With the advancement of information technology and policies encouraging interactivities in teaching and learning, the use of students’ response system (SRS), commonly known as clickers, has experienced substantial growth in recent years. The reported effectiveness of SRS has varied. Based on the framework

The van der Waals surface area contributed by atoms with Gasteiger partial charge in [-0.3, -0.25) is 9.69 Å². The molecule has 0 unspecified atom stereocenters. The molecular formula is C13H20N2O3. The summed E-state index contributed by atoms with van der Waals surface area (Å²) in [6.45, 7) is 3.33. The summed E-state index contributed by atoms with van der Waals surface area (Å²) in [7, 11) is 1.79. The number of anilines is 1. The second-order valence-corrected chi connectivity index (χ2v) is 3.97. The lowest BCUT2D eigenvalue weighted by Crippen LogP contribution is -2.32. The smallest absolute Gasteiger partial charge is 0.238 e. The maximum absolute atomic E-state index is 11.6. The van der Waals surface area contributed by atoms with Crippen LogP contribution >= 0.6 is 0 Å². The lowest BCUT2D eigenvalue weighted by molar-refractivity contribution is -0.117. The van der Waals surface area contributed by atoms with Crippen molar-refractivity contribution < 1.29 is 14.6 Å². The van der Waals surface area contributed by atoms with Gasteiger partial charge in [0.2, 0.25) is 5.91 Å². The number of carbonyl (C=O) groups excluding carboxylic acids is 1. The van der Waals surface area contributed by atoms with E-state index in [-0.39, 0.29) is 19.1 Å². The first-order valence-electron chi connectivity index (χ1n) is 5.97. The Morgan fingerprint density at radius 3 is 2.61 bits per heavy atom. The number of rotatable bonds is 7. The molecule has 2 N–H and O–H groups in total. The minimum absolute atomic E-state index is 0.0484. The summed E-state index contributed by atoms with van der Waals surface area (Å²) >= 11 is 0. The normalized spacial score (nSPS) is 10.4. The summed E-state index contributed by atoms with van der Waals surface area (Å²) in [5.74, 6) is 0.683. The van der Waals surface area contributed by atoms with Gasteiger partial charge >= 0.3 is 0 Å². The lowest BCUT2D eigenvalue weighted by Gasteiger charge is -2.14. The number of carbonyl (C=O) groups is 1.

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With the advancement of information technology and policies encouraging interactivities in teaching and learning, the use of students’ response system (SRS), commonly known as clickers, has experienced substantial growth in recent years. The reported effectiveness of SRS has varied. Based on the framework of technological-pedagogical-content knowledge (TPACK), the current study attempted to explore the disparity in efficiency of adopting SRS. A concurrent mixed method design was adopted to delineate factors conducive to efficient adoption of SRS through closed-ended survey responses and qualitative data. Participants were purposefully sampled from diverse academic disciplines and backgrounds. Seventeen teachers from various disciplines (i.e., tourism management, business, health sciences, applied sciences, engineering, and social sciences) at the Hong Kong Polytechnic University formed a teacher focus group for the current study. In the facilitated focus group, issues relating to efficient use of clickers, participants explored questions on teachers’ knowledge on various technologies, knowledge relating to their subject matters, methods and processes of teaching, as well as how to integrate all knowledge into their teaching. The TPACK model was adopted to guide the discussions. Emergent themes from the discussions were extracted using NVivo 10 for Windows, and were categorized according to the framework of TPACK. The survey, implemented on an online survey platform, solicited participants on teachers’ knowledge and technology acceptance. The close-ended survey comprised 30 items based on the Technological Pedagogical Content Knowledge (TPACK) framework and 20 items based on the Unified Theory of Acceptance and Use of Technology (UTAUT). Participating teachers concurred with the suggestion that use of clickers is instrumental in engaging students in learning and assessing formative students’ progress. Converging with the survey results, several major themes contributing to the successful implementation of clickers, namely technology, technological-pedagogical, technological-content, technological-pedagogical-content knowledge, were identified from the teacher focus groups. The most and second most frequently cited themes were technological-pedagogical-content Knowledge and the technological knowledge respectively. Findings from the current study triangulated with previous findings on TPACK and use of clickers, particularly, the influence of technological-pedagogical-content Knowledge and technological knowledge on successful integration of innovations in class. Furthermore, the current study highlighted the impact of technological-pedagogical and technological-content knowledge for further research to unfold technology adoption with these featured TPACK configurations, as well as rendering support to frontline academics related to integration of technology and pedagogy.